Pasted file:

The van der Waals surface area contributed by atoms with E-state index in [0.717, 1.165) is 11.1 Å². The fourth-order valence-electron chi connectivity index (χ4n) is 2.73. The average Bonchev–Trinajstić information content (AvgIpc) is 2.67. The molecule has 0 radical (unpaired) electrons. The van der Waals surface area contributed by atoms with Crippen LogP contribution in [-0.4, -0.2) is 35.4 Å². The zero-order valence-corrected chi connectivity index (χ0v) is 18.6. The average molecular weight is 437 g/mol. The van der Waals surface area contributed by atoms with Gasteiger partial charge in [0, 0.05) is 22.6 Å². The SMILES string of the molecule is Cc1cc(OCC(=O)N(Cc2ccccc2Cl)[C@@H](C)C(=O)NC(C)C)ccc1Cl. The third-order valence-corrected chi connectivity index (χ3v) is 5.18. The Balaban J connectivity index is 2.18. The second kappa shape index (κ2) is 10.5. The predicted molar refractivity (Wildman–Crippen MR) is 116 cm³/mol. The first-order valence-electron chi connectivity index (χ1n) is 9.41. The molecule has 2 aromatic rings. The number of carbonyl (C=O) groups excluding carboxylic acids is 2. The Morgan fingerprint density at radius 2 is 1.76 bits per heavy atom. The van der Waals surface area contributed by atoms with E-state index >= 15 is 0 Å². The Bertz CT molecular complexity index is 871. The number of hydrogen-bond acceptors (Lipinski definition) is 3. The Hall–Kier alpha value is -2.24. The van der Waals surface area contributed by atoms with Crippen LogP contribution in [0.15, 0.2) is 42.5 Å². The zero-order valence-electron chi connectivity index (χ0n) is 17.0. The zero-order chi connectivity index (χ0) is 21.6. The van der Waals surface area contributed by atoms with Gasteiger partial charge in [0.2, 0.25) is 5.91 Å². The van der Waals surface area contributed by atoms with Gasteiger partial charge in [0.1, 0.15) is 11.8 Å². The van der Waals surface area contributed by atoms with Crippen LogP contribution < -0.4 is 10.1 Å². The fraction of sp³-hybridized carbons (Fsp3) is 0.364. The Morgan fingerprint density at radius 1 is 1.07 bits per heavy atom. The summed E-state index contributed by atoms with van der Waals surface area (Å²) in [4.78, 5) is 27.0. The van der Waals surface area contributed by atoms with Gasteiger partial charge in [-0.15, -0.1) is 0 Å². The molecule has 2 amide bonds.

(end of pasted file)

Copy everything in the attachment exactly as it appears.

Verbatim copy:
The van der Waals surface area contributed by atoms with E-state index in [0.717, 1.165) is 11.1 Å². The fourth-order valence-electron chi connectivity index (χ4n) is 2.73. The average Bonchev–Trinajstić information content (AvgIpc) is 2.67. The molecule has 0 radical (unpaired) electrons. The van der Waals surface area contributed by atoms with Crippen LogP contribution in [-0.4, -0.2) is 35.4 Å². The zero-order valence-corrected chi connectivity index (χ0v) is 18.6. The average molecular weight is 437 g/mol. The van der Waals surface area contributed by atoms with Gasteiger partial charge in [0, 0.05) is 22.6 Å². The SMILES string of the molecule is Cc1cc(OCC(=O)N(Cc2ccccc2Cl)[C@@H](C)C(=O)NC(C)C)ccc1Cl. The third-order valence-corrected chi connectivity index (χ3v) is 5.18. The Balaban J connectivity index is 2.18. The second kappa shape index (κ2) is 10.5. The predicted molar refractivity (Wildman–Crippen MR) is 116 cm³/mol. The first-order valence-electron chi connectivity index (χ1n) is 9.41. The molecule has 2 aromatic rings. The number of carbonyl (C=O) groups excluding carboxylic acids is 2. The Morgan fingerprint density at radius 2 is 1.76 bits per heavy atom. The van der Waals surface area contributed by atoms with E-state index >= 15 is 0 Å². The Bertz CT molecular complexity index is 871. The number of hydrogen-bond acceptors (Lipinski definition) is 3. The Hall–Kier alpha value is -2.24. The van der Waals surface area contributed by atoms with Crippen LogP contribution in [0.15, 0.2) is 42.5 Å². The zero-order valence-electron chi connectivity index (χ0n) is 17.0. The zero-order chi connectivity index (χ0) is 21.6. The van der Waals surface area contributed by atoms with Gasteiger partial charge in [0.2, 0.25) is 5.91 Å². The van der Waals surface area contributed by atoms with Gasteiger partial charge in [0.1, 0.15) is 11.8 Å². The van der Waals surface area contributed by atoms with Crippen LogP contribution < -0.4 is 10.1 Å². The fraction of sp³-hybridized carbons (Fsp3) is 0.364. The Morgan fingerprint density at radius 1 is 1.07 bits per heavy atom. The summed E-state index contributed by atoms with van der Waals surface area (Å²) in [4.78, 5) is 27.0. The van der Waals surface area contributed by atoms with Gasteiger partial charge in [-0.15, -0.1) is 0 Å². The molecule has 2 amide bonds.